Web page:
In the last seven years, the average age of vehicles on the road in the U.S. increased by 15 percent to 11.5 years.
How will that rate change in the next five years? According to Mark Seng, the global aftermarket practice leader for IHS Automotive, the company’s prediction is an increase in overall average age of about 3 percent by 2020.
While that may not sound like a lot, where dealers can make strategic moves to position themselves for maximum potential profit is to look at which segments will see the biggest growth.
According to IHS, by the year 2020, the segment of vehicles aged zero to 5 years will see the biggest growth – a predicted jump of 24 percent. The volume of vehicles over 12-years-old is expected to increase by 15 percent, while the 6- to 11-year-old segment is anticipated to see a decrease of 11 percent.
If you’re not catching on already, why is this good for you? For one, those older cars will need to be worked on. Therein lies an opportunity for service of all kinds. IHS predicts that the vehicles in operation that are 16-years-old or older will number at approximately 76 million — quite the jump if you consider there were just 35 million vehicles in that age range in 2002.
Talking at the Automotive Aftermarket Products Expo in Las Vegas on Wednesday, Seng says the most successful companies will be those that take advantage of the age shift.
“The aftermarket may need to begin thinking differently about the repair ‘sweet spot’ as vehicles age and consumer behaviors change. Success will require that businesses adapt to the evolution in a timely manner,” Seng said. “Nimble aftermarket organizations that embrace and prepare for the changes underway will have the greatest opportunity to succeed moving forward.”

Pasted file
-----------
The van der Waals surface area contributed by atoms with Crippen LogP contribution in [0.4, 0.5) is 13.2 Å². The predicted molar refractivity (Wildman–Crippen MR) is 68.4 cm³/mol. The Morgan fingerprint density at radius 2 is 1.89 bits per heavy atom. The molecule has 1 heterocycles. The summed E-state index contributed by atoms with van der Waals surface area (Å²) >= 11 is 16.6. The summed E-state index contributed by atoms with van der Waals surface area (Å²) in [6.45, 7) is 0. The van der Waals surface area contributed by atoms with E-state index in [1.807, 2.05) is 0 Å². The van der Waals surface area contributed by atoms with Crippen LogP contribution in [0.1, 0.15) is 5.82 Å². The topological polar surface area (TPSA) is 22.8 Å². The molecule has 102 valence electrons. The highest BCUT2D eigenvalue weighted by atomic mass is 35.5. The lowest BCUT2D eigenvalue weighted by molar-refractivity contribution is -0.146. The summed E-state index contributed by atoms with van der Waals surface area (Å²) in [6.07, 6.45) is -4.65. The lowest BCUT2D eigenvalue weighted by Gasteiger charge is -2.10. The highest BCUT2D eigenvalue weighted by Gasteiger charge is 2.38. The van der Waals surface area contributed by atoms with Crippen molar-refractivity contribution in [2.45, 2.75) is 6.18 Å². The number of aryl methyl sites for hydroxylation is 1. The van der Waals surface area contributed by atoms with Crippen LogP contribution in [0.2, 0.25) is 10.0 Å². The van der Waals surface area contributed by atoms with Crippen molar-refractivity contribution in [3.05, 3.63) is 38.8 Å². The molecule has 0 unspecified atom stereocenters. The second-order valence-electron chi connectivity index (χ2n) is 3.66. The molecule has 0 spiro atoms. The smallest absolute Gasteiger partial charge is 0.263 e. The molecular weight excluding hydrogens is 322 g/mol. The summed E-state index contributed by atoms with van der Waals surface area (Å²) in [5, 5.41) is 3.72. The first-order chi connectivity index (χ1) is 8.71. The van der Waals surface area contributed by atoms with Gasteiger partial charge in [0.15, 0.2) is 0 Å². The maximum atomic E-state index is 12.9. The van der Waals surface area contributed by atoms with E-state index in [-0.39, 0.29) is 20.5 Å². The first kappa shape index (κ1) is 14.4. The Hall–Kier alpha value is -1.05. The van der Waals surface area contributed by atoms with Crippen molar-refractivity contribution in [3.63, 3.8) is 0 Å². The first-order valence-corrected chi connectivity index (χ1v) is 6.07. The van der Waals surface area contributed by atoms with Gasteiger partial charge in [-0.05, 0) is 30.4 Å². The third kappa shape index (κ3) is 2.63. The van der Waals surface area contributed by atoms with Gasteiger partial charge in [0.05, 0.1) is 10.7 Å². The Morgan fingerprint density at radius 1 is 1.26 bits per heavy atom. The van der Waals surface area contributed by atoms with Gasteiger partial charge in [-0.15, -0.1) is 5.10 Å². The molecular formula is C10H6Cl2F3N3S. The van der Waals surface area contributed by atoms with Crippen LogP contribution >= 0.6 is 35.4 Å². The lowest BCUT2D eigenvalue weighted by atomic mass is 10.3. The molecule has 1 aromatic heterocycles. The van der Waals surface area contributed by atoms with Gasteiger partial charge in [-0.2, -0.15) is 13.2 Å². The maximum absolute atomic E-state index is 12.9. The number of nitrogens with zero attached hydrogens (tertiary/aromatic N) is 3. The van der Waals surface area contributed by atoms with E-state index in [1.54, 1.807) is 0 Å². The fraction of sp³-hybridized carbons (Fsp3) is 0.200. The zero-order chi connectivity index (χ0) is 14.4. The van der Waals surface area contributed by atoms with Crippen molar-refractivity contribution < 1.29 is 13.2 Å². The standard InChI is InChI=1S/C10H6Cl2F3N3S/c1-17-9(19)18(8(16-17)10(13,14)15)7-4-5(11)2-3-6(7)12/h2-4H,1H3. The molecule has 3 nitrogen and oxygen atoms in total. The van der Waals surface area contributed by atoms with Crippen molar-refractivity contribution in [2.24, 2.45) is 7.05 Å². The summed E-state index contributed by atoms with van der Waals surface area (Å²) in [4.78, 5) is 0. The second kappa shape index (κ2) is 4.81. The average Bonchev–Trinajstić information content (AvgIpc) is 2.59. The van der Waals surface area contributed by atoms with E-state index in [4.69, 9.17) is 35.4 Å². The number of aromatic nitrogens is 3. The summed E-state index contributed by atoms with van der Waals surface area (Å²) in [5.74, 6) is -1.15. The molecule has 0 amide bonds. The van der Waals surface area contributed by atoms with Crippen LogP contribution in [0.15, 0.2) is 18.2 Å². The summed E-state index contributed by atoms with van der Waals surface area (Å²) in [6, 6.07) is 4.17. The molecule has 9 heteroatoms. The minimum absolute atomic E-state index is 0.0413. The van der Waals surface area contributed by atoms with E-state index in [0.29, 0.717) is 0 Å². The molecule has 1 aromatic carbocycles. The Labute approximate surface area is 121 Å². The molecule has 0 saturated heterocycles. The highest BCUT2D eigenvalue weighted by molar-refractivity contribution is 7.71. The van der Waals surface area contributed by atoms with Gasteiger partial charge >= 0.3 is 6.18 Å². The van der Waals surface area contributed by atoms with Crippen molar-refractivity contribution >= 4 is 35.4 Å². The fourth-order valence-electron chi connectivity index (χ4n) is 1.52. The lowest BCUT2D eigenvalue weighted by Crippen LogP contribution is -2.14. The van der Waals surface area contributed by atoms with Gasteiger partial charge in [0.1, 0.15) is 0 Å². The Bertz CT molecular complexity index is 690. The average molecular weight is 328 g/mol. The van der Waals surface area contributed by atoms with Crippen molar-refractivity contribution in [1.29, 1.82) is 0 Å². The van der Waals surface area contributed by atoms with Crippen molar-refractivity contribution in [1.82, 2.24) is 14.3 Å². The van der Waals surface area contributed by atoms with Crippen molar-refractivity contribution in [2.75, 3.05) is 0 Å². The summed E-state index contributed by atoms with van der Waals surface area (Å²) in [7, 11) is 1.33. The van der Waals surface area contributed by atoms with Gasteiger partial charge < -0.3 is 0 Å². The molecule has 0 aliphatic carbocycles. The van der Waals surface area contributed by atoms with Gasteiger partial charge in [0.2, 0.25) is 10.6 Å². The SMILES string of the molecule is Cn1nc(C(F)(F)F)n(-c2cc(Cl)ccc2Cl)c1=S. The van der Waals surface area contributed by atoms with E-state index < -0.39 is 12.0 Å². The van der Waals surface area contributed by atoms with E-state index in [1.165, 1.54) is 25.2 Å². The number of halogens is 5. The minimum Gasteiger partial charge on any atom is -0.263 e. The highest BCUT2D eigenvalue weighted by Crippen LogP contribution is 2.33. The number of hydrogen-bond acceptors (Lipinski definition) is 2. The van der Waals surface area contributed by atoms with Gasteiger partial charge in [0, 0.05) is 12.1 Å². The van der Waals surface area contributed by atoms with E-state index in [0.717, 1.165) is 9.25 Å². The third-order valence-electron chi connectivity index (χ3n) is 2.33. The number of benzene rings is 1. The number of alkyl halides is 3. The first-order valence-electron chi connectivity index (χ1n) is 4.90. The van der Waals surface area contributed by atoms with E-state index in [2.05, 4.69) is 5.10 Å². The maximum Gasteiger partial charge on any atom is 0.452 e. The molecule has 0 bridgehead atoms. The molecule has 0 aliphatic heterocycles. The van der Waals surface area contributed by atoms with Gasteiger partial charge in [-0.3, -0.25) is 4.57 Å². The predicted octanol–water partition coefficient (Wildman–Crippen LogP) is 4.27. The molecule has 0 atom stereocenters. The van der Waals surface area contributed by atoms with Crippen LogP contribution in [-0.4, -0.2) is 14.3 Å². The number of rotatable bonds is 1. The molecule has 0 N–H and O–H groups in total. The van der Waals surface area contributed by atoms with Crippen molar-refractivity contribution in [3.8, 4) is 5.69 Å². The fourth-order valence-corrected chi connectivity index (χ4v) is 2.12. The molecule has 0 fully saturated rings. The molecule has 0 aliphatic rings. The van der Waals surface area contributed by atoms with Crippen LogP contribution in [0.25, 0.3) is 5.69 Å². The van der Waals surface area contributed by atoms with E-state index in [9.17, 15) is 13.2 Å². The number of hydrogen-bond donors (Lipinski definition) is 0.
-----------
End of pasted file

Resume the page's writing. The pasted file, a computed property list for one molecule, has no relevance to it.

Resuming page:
Segment shifts more toward imports and crossovers?
Looking at U.S. light vehicle sales, IHS points out the dominance sales of compact CUVs, traditional mid-size sedans, traditional compacts and full-size pickups, which, together, made up over 58 percent of new-vehicle registrations made last year. The company anticipates that the CUV phenomenon will continue in the near term while compact and mid-size sedans will continue to maintain popularity.
Import vehicles currently represent a 27.3 percent share of vehicles in operation in the U.S. IHS expects that percentage may jump to 47 percent by 2020. Imported light trucks have seen a 10 percent jump in share since 2007, now currently representing 15.7 percent of the VIO in the U.S.
Also since 2007, the share of domestic cars has decreased by 2 percent, to 37.4 percent of vehicles in operation, while domestic light trucks represent 19.6 percent, down nearly 8 percent since 2007.
IHS also estimates that nearly 60 percent of light vehicle production will be built on global platforms, giving companies another opportunities to know what to expect and prepare in terms of parts and service.